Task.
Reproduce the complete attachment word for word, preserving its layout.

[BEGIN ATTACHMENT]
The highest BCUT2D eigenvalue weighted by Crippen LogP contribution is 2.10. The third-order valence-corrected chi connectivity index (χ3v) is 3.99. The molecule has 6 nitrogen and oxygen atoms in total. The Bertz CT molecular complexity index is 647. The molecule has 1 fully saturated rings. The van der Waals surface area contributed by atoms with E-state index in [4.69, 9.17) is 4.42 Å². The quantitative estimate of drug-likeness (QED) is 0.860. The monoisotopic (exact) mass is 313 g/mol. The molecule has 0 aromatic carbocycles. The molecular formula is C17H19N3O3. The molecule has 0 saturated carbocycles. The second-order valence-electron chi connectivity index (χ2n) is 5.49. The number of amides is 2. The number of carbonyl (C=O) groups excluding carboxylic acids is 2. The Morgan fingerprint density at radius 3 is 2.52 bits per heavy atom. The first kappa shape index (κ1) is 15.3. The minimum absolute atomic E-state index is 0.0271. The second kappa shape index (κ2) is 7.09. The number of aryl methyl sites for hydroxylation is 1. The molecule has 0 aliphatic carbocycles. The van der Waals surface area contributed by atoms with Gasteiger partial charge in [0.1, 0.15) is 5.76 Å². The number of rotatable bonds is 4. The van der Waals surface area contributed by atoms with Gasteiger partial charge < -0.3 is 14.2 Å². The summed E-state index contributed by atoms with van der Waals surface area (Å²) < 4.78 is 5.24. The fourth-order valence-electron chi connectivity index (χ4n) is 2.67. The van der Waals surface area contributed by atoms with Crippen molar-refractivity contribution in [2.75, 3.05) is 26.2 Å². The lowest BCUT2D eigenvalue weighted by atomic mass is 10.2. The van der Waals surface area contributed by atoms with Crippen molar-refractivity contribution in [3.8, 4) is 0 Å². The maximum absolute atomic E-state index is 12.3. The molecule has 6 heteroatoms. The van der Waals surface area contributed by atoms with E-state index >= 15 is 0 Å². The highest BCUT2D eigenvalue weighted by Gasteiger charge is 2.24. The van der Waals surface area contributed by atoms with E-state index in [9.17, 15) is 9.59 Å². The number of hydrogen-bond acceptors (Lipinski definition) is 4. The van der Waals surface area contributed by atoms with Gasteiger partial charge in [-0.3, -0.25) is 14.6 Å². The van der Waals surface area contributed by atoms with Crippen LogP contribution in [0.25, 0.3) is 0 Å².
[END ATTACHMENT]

The highest BCUT2D eigenvalue weighted by Crippen LogP contribution is 2.10. The third-order valence-corrected chi connectivity index (χ3v) is 3.99. The molecule has 6 nitrogen and oxygen atoms in total. The Bertz CT molecular complexity index is 647. The molecule has 1 fully saturated rings. The van der Waals surface area contributed by atoms with E-state index in [4.69, 9.17) is 4.42 Å². The quantitative estimate of drug-likeness (QED) is 0.860. The monoisotopic (exact) mass is 313 g/mol. The molecule has 0 aromatic carbocycles. The molecular formula is C17H19N3O3. The molecule has 0 saturated carbocycles. The second-order valence-electron chi connectivity index (χ2n) is 5.49. The number of amides is 2. The number of carbonyl (C=O) groups excluding carboxylic acids is 2. The Morgan fingerprint density at radius 3 is 2.52 bits per heavy atom. The first kappa shape index (κ1) is 15.3. The minimum absolute atomic E-state index is 0.0271. The second kappa shape index (κ2) is 7.09. The number of aryl methyl sites for hydroxylation is 1. The molecule has 0 aliphatic carbocycles. The van der Waals surface area contributed by atoms with Gasteiger partial charge in [0.1, 0.15) is 5.76 Å². The number of rotatable bonds is 4. The van der Waals surface area contributed by atoms with Gasteiger partial charge < -0.3 is 14.2 Å². The summed E-state index contributed by atoms with van der Waals surface area (Å²) < 4.78 is 5.24. The fourth-order valence-electron chi connectivity index (χ4n) is 2.67. The van der Waals surface area contributed by atoms with Crippen molar-refractivity contribution in [2.75, 3.05) is 26.2 Å². The lowest BCUT2D eigenvalue weighted by atomic mass is 10.2. The van der Waals surface area contributed by atoms with Crippen molar-refractivity contribution in [3.8, 4) is 0 Å². The maximum absolute atomic E-state index is 12.3. The molecule has 6 heteroatoms. The van der Waals surface area contributed by atoms with E-state index >= 15 is 0 Å². The highest BCUT2D eigenvalue weighted by Gasteiger charge is 2.24. The van der Waals surface area contributed by atoms with E-state index in [9.17, 15) is 9.59 Å². The number of hydrogen-bond acceptors (Lipinski definition) is 4. The van der Waals surface area contributed by atoms with Gasteiger partial charge in [-0.3, -0.25) is 14.6 Å². The van der Waals surface area contributed by atoms with Crippen LogP contribution in [0.25, 0.3) is 0 Å².